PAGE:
Finding what you need on Twitter
Mar 6, 2010, 19:55 GMT
Washington - It's easy to feel left out of the Twitter revolution. After all, you've probably heard Twitter mentioned regularly along with breaking news, celebrity gossip, and even sports shows. And you've likely also visited Twitter in an attempt to see what all the fuss is about, only to leave in frustration.
While Twitter's single search box on its main page suggests Google-like simplicity, actually finding particular people or topics on the service can be anything but effortless. Here's how to break through the Twitter barrier and actually use the tool to follow things that people are talking about.
--- Sign up
To perform some of the steps discussed here, you'll need a Twitter (http://twitter.com) account, so visit the site and sign up. Don't worry: you don't have to start 'tweeting,' and there's very little information the site requires of you. Twitter does ask for an e-mail address, but you can use your 'junk' e-mail address if you're worried about spam. Just remember to uncheck the 'I want the inside scoop' link at the bottom of the registration screen if you don't want unrequested e-mail from the site. With your Twitter account in hand, you can now get started.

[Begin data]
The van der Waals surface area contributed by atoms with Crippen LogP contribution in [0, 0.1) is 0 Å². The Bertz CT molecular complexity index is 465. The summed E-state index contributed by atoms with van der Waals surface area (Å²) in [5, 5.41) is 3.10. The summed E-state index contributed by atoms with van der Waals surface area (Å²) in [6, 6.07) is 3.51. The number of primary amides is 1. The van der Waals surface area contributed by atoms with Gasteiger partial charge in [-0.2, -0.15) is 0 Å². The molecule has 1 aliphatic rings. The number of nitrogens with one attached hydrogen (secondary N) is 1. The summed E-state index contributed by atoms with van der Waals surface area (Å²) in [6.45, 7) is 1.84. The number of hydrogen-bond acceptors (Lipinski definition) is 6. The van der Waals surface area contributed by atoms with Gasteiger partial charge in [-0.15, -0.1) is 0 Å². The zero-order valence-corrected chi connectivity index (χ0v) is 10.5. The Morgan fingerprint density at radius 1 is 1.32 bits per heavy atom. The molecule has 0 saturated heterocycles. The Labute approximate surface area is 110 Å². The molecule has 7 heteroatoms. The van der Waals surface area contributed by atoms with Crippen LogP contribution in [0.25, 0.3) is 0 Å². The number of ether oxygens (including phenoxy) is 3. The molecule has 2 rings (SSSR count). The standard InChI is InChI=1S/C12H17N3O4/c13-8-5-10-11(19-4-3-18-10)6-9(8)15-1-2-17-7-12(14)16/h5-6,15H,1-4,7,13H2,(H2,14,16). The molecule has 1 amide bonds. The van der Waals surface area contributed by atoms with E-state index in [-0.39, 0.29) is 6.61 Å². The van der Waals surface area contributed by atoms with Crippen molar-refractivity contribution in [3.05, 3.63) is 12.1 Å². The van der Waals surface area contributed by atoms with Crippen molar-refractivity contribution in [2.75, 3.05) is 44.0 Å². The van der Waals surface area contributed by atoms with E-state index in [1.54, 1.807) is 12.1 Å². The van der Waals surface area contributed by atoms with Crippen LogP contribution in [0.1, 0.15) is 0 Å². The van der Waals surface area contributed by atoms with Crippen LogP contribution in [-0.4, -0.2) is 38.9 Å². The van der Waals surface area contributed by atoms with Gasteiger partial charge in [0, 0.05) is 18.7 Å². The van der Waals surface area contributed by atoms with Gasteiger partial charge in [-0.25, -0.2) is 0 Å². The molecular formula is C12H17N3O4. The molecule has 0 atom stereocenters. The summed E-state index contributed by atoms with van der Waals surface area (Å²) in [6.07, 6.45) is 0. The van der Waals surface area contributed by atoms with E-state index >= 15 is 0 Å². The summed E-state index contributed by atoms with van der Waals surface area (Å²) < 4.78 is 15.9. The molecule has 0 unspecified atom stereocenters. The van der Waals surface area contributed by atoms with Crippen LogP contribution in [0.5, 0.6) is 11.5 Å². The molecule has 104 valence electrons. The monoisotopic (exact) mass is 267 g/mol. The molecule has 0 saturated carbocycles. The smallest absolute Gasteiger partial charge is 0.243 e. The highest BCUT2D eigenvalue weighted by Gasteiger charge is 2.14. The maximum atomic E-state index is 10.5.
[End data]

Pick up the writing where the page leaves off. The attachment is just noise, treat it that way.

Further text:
--- Find people
Say you hear that actor X has a Twitter feed, and you'd like to follow him or her. You log on to Twitter, type in the actor's name, and you get a million tweets, none of which seem to have actually been written by the actor you seek.
The trouble with following people on Twitter is that their Twitter user name is rarely the name by which they're known. So you have to use some special tools to search the parts of Twitter - namely, user profiles - that are not part of the typical Twitter search.
You can start by using Twitter's own Find People link, located in the box of links to the upper right of your Twitter account. Find People searches through all of the profile information that Twitter members have provided - which may be a lot or very little. Unfortunately, Find People often finds too many people to be useful. Search for 'Britney Spears,' for example, and you end up with quite a long list of Twitter members who have Britney Spears somewhere in their profiles.
A better solution is Tweepz (http://www.tweepz.com), a Twitter people finder that gives you more information about the Twitter accounts returned for a given search term - including number of followers, location, web site address, number of updates, and last activity. So if you're looking for Britney Spears, for instance, you can bet that the Twitter user 'britneyspears,' with over 4 million followers, is the one you're seeking.
--- Find topics
When people on Twitter want to make it easy for others to follow messages on a particular topic, they precede a key word in the message with a number sign (#). This number sign-keyword combination is known on Twitter as a 'hashtag.' Hashtags are essentially a grouping mechanism, and they're indispensible for people who want to search all of Twitter to find relevant tweets on particular topics.